Bamboo is a potential lignocellulosic biomass for the production of bioethanol because of its high cellulose and hemicelluloses content. In this research, ethanol organosolv pretreatment with dilute sulfuric acid as the catalyst was studied in order to enhance enzymatic saccharification of moso bamboo. The addition of 2% (w/w bamboo) dilute sulfuric acid in 75% ethanol had a particularly strong effect on fractionation of bamboo. It yielded a solids fraction containing 83.4% cellulose in the treated substrate. The cellulose conversion to glucose yield reached 77.1 to 83.4% after enzymatic hydrolysis of the solids fraction for 48 h at an enzyme loading of 15 FPU cellulase/g cellulose and 30 IU β-glucosidase/g cellulose. The enzymatic hydrolysis rate was significantly accelerated as the ethanol organosolv pretreatment time increased, reaching the highest enzymatic glucose yield of 83.4% after 48 h at 50 °C. The concentrations of fermentation inhibitors such as HMF (5-hydroxy-2-methyl furfural) and furfural were 0.96 g/L and 4.38 g/L in the spent liquor after the ethanol organosolv pretreatment, which were slightly lower than the concentrations quantified during H2SO4-water treatment. Spent liquor was diluted with water, and more than 87.2% of lignin in raw bamboo was recovered as ethanol organosolv lignin through the filtration process.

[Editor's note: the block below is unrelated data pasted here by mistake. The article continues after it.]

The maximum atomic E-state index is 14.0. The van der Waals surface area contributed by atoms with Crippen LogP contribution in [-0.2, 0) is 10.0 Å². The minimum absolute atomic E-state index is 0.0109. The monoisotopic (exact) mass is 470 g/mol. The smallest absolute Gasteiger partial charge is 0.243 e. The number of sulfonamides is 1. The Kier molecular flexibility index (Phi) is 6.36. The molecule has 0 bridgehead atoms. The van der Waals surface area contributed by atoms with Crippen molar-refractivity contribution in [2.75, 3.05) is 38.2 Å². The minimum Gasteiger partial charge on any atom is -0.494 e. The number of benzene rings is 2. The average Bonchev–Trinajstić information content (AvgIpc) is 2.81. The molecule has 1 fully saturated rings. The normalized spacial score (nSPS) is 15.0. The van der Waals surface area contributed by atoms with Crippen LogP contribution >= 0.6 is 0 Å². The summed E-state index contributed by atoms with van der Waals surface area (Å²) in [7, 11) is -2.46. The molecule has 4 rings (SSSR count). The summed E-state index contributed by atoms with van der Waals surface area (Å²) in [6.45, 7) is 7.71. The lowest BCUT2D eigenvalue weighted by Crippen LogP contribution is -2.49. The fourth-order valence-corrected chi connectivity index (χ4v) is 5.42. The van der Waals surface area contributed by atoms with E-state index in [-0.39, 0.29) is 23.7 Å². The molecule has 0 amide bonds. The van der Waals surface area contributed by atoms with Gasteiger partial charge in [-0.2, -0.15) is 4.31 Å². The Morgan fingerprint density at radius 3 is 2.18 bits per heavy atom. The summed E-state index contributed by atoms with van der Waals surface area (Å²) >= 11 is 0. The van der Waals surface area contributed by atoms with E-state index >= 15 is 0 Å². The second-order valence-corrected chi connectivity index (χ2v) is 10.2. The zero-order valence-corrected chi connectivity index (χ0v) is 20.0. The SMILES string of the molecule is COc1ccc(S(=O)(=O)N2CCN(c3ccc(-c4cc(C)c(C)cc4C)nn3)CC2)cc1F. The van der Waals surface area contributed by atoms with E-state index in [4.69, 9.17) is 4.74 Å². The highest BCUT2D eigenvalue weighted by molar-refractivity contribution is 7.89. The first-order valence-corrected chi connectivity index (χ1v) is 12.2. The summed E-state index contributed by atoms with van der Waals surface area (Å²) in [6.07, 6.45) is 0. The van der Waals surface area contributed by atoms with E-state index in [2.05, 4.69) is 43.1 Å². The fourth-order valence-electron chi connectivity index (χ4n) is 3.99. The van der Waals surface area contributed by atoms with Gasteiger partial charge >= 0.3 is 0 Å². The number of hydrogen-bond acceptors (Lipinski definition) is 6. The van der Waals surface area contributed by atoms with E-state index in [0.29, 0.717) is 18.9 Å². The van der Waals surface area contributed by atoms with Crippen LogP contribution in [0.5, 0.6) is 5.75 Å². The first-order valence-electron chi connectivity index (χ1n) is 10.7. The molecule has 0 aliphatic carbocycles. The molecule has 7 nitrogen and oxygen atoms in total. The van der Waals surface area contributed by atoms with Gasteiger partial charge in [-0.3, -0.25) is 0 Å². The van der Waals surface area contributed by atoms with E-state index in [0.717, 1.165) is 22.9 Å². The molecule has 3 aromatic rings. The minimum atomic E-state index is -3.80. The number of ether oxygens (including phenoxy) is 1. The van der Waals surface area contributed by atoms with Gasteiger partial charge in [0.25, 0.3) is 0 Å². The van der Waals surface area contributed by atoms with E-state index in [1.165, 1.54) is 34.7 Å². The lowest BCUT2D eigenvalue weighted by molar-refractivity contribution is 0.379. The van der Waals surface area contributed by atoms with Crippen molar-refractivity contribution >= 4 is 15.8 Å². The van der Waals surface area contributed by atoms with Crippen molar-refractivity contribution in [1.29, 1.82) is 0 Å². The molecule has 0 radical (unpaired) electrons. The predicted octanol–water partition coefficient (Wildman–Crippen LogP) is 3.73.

Ethanol Organosolv Pretreatment of Bamboo for Efficient Enzymatic Saccharification
Zhiqiang Li,a Zehui Jiang,a,* Benhua Fei,a Xuejun Pan,b,* Zhiyong Cai,c Xing’e Liu,a and Yan Yu a
Bamboo is a potential lignocellulosic biomass for the production of bioethanol because of its high cellulose and hemicelluloses content. In this research, ethanol organosolv pretreatment with dilute sulfuric acid as the catalyst was studied in order to enhance enzymatic saccharification of moso bamboo. The addition of 2% (w/w bamboo) dilute sulfuric acid in 75% ethanol had a particularly strong effect on fractionation of bamboo. It yielded a solids fraction containing 83.4% cellulose in the treated substrate. The cellulose conversion to glucose yield reached 77.1 to 83.4% after enzymatic hydrolysis of the solids fraction for 48 h at an enzyme loading of 15 FPU cellulase/g cellulose and 30 IU β-glucosidase/g cellulose. The enzymatic hydrolysis rate was significantly accelerated as the ethanol organosolv pretreatment time increased, reaching the highest enzymatic glucose yield of 83.4% after 48 h at 50 oC. The concentrations of fermentation inhibitors such as HMF (5-hydroxy-2-methyl furfural) and furfural were 0.96 g/L and 4.38 g/L in the spent liquor after the ethanol organosolv pretreatment, which were slightly lower than the concentrations quantified during H2SO4-water treatment. Spent liquor was diluted with water, and more than 87.2% of lignin in raw bamboo was recovered as ethanol organosolv lignin through the filtration process.